Psychologists from a number of universities contributed to the study. They wanted to know how a parent’s separation and how they handled it affected a child’s health long-term. Those parents who had a contentious separation, who wouldn’t speak to one another or yelled at each other often, had children who, when they reached adulthood, were three times more likely to get sick with things like the common cold, compared with those whose parents interacted civilly.
Children who had constantly bickering parents were more likely to have suppressed immune systems later on. Flickr.
To conduct the study, researchers recruited 201 normal adults. First, they were quarantined. Then, each was exposed to the virus that causes the common cold. Researchers monitored them for five days, to see if they’d get sick. Those who had suffered a childhood trauma, say from a family where a hostile separation or divorce occurred, were significantly more likely to develop the common cold. The good news is, those parents who separated but kept it civil were just as likely to have adult children with normal immune systems as those who stayed together.
Michael Murphy was one of the researchers on this study. He is a psychology postdoctoral research associate at Carnegie Melon University. He said, "Early-life stressful experiences do something to our physiology and inflammatory processes that increase risk for poorer health and chronic illness.” They aren’t sure exactly what mechanisms are behind it, yet. According to the study, those who endure very stressful childhoods were impacted even two to four decades later.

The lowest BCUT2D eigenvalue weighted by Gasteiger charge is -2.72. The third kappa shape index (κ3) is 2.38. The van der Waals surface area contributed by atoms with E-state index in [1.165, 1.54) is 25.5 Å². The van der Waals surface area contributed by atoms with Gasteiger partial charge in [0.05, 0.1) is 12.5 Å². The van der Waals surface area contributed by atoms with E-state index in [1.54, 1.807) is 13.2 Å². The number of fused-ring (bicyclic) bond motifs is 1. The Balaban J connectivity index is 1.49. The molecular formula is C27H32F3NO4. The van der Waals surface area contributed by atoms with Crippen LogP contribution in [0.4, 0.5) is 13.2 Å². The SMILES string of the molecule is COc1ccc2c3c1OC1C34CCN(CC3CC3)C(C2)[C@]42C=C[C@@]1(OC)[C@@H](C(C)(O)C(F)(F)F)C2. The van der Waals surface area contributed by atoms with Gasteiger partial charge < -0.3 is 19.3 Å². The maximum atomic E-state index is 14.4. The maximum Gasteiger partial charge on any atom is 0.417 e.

Professor of Psychology Sheldon Cohen from Robert E. Doherty University, was another collaborator. He said, "Our results target the immune system as an important carrier of the long-term negative impact of early family conflict.” He added, “They also suggest that all divorces are not equal, with continued communication between parents buffering deleterious effects of separation on the health trajectories of the children." One substantial limitation was that the study had a very small sample size. Even so, it provides food for thought and will spur more investigations which will, in time, deepen our understanding of the mind-body connection and how it affects our health.
To learn more about how negative emotional experience can affect one’s health, click here:
Many people will try to give you hope or sell it to you, says Richard M. Cohen, who was diagnosed with MS at 25, and has battled two bouts of cancer, but hope is an internal discovery.
When Richard M. Cohen visited the Big Think studio, he came in carrying a quote by Virginia Woolf. It was printed in large font, which seems an odd choice unless you know that Cohen is legally blind, one of the many consequences of the multiple sclerosis he was diagnosed with at 25 years old. Another is his fluctuating voice, a neurological symptom of the disease. Unable to read the quote, we promised to place it here:
"...how astonishing, when the lights of health go down, the undiscovered countries that are then disclosed, what wastes and deserts of the soul…" — Virginia Woolf, 'On Being Ill' (1926)
For Cohen, there is an unspoken element to the somber terrains that Woolf describes: the country of hope, which he only recently came to fully understand. Richard M. Cohen's new book, Chasing Hope, which chronicles his personal relationship with hope and faith, will be released in early 2018.
This video is part of a collaborative series with the Hope & Optimism initiative, which supports interdisciplinary academic research into significant questions that remain under-explored. The three-year initiative will provide over $2 million for philosophers, philosophers of religion, and social scientists to generate original, high-quality, collaborative research on topics related to optimism and hopefulness. Discover the public components of the Hope & Optimism project, and how you can contribute, at hopeoptimism.com.